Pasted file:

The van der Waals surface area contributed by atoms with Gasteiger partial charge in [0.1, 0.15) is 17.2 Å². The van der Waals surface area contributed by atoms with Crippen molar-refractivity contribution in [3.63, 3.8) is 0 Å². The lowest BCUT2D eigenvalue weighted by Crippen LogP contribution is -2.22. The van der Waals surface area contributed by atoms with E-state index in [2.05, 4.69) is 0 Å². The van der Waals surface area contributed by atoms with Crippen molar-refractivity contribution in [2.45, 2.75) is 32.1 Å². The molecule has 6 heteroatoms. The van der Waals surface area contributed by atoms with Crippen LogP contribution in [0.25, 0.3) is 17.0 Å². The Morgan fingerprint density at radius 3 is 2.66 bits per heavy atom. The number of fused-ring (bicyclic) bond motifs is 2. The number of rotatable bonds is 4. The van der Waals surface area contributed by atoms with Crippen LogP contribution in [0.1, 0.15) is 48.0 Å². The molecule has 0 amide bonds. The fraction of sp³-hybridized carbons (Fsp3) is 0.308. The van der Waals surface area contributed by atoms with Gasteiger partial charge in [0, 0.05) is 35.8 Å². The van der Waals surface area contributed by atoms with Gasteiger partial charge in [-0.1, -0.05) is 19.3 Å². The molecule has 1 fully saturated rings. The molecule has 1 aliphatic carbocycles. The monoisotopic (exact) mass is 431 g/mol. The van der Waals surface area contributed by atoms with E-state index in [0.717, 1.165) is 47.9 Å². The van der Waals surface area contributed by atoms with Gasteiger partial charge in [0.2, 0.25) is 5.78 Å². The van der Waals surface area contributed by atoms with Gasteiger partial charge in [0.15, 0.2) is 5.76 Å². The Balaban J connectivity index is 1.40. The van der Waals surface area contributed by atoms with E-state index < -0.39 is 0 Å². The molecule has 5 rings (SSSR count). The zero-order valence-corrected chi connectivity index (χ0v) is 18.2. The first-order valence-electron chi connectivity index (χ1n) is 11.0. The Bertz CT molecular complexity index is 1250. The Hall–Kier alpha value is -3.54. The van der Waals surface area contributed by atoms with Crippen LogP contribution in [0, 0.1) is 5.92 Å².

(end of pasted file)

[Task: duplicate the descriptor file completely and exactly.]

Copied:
The van der Waals surface area contributed by atoms with Gasteiger partial charge in [0.1, 0.15) is 17.2 Å². The van der Waals surface area contributed by atoms with Crippen molar-refractivity contribution in [3.63, 3.8) is 0 Å². The lowest BCUT2D eigenvalue weighted by Crippen LogP contribution is -2.22. The van der Waals surface area contributed by atoms with E-state index in [2.05, 4.69) is 0 Å². The van der Waals surface area contributed by atoms with Crippen molar-refractivity contribution in [2.45, 2.75) is 32.1 Å². The molecule has 6 heteroatoms. The van der Waals surface area contributed by atoms with Crippen LogP contribution in [0.25, 0.3) is 17.0 Å². The Morgan fingerprint density at radius 3 is 2.66 bits per heavy atom. The number of fused-ring (bicyclic) bond motifs is 2. The number of rotatable bonds is 4. The van der Waals surface area contributed by atoms with Crippen LogP contribution in [0.1, 0.15) is 48.0 Å². The molecule has 0 amide bonds. The fraction of sp³-hybridized carbons (Fsp3) is 0.308. The van der Waals surface area contributed by atoms with Gasteiger partial charge in [0, 0.05) is 35.8 Å². The van der Waals surface area contributed by atoms with Gasteiger partial charge in [-0.1, -0.05) is 19.3 Å². The molecule has 1 fully saturated rings. The molecule has 1 aliphatic carbocycles. The monoisotopic (exact) mass is 431 g/mol. The van der Waals surface area contributed by atoms with E-state index in [0.717, 1.165) is 47.9 Å². The van der Waals surface area contributed by atoms with Gasteiger partial charge in [0.2, 0.25) is 5.78 Å². The van der Waals surface area contributed by atoms with Gasteiger partial charge in [0.15, 0.2) is 5.76 Å². The Balaban J connectivity index is 1.40. The van der Waals surface area contributed by atoms with E-state index < -0.39 is 0 Å². The molecule has 5 rings (SSSR count). The zero-order valence-corrected chi connectivity index (χ0v) is 18.2. The first-order valence-electron chi connectivity index (χ1n) is 11.0. The Bertz CT molecular complexity index is 1250. The Hall–Kier alpha value is -3.54. The van der Waals surface area contributed by atoms with Crippen LogP contribution in [0, 0.1) is 5.92 Å².